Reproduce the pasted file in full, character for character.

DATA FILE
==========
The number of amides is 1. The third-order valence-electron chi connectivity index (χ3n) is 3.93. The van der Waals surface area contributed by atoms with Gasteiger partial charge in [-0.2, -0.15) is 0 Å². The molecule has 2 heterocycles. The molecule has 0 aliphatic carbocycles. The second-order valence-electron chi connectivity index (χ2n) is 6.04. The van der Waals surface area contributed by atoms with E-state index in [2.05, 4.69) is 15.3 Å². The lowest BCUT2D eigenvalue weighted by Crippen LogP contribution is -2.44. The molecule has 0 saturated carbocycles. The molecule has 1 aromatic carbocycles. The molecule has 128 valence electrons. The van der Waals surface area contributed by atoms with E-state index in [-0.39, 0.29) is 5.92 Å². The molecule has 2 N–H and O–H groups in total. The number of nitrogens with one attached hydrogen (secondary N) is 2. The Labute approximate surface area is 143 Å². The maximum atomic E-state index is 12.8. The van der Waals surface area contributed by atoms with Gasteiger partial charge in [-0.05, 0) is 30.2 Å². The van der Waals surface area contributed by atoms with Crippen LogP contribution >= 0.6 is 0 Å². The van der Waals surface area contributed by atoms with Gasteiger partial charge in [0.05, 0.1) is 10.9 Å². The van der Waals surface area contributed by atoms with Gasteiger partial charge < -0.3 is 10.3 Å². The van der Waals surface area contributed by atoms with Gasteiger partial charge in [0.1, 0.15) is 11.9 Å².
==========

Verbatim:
The number of amides is 1. The third-order valence-electron chi connectivity index (χ3n) is 3.93. The van der Waals surface area contributed by atoms with Gasteiger partial charge in [-0.2, -0.15) is 0 Å². The molecule has 2 heterocycles. The molecule has 0 aliphatic carbocycles. The second-order valence-electron chi connectivity index (χ2n) is 6.04. The van der Waals surface area contributed by atoms with E-state index in [2.05, 4.69) is 15.3 Å². The lowest BCUT2D eigenvalue weighted by Crippen LogP contribution is -2.44. The molecule has 0 saturated carbocycles. The molecule has 1 aromatic carbocycles. The molecule has 128 valence electrons. The van der Waals surface area contributed by atoms with E-state index in [-0.39, 0.29) is 5.92 Å². The molecule has 2 N–H and O–H groups in total. The number of nitrogens with one attached hydrogen (secondary N) is 2. The Labute approximate surface area is 143 Å². The maximum atomic E-state index is 12.8. The van der Waals surface area contributed by atoms with Gasteiger partial charge in [-0.05, 0) is 30.2 Å². The van der Waals surface area contributed by atoms with Crippen LogP contribution >= 0.6 is 0 Å². The van der Waals surface area contributed by atoms with Gasteiger partial charge in [0.05, 0.1) is 10.9 Å². The van der Waals surface area contributed by atoms with Gasteiger partial charge < -0.3 is 10.3 Å². The van der Waals surface area contributed by atoms with Gasteiger partial charge in [0.1, 0.15) is 11.9 Å².